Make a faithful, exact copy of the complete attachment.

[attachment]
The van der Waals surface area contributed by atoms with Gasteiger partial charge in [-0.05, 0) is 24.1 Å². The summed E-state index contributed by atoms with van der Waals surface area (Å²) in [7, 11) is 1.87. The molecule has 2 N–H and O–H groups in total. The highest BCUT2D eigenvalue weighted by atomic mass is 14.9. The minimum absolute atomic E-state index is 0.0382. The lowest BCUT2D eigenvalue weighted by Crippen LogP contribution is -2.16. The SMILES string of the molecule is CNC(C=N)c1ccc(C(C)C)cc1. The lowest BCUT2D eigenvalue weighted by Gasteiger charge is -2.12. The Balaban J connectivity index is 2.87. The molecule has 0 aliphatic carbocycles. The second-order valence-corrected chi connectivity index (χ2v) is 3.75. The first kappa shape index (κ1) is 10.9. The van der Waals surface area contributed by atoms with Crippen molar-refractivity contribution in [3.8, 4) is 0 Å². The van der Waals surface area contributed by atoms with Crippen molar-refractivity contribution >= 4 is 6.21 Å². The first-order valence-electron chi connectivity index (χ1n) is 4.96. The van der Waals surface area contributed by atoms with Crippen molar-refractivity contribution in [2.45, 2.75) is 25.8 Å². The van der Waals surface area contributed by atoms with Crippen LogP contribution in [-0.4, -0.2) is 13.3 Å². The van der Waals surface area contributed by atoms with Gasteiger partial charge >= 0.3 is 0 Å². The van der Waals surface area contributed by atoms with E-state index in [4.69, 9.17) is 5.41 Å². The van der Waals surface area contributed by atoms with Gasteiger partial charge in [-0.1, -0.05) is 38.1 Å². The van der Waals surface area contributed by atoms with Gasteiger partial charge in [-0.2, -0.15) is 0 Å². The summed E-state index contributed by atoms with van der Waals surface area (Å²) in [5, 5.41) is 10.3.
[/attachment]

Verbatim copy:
The van der Waals surface area contributed by atoms with Gasteiger partial charge in [-0.05, 0) is 24.1 Å². The summed E-state index contributed by atoms with van der Waals surface area (Å²) in [7, 11) is 1.87. The molecule has 2 N–H and O–H groups in total. The highest BCUT2D eigenvalue weighted by atomic mass is 14.9. The minimum absolute atomic E-state index is 0.0382. The lowest BCUT2D eigenvalue weighted by Crippen LogP contribution is -2.16. The SMILES string of the molecule is CNC(C=N)c1ccc(C(C)C)cc1. The lowest BCUT2D eigenvalue weighted by Gasteiger charge is -2.12. The Balaban J connectivity index is 2.87. The molecule has 0 aliphatic carbocycles. The second-order valence-corrected chi connectivity index (χ2v) is 3.75. The first kappa shape index (κ1) is 10.9. The van der Waals surface area contributed by atoms with Crippen molar-refractivity contribution in [3.8, 4) is 0 Å². The van der Waals surface area contributed by atoms with Crippen molar-refractivity contribution >= 4 is 6.21 Å². The first-order valence-electron chi connectivity index (χ1n) is 4.96. The van der Waals surface area contributed by atoms with Crippen molar-refractivity contribution in [2.45, 2.75) is 25.8 Å². The van der Waals surface area contributed by atoms with Crippen LogP contribution in [-0.4, -0.2) is 13.3 Å². The van der Waals surface area contributed by atoms with Gasteiger partial charge >= 0.3 is 0 Å². The van der Waals surface area contributed by atoms with E-state index in [4.69, 9.17) is 5.41 Å². The van der Waals surface area contributed by atoms with Gasteiger partial charge in [-0.1, -0.05) is 38.1 Å². The van der Waals surface area contributed by atoms with Gasteiger partial charge in [-0.2, -0.15) is 0 Å². The summed E-state index contributed by atoms with van der Waals surface area (Å²) in [5, 5.41) is 10.3.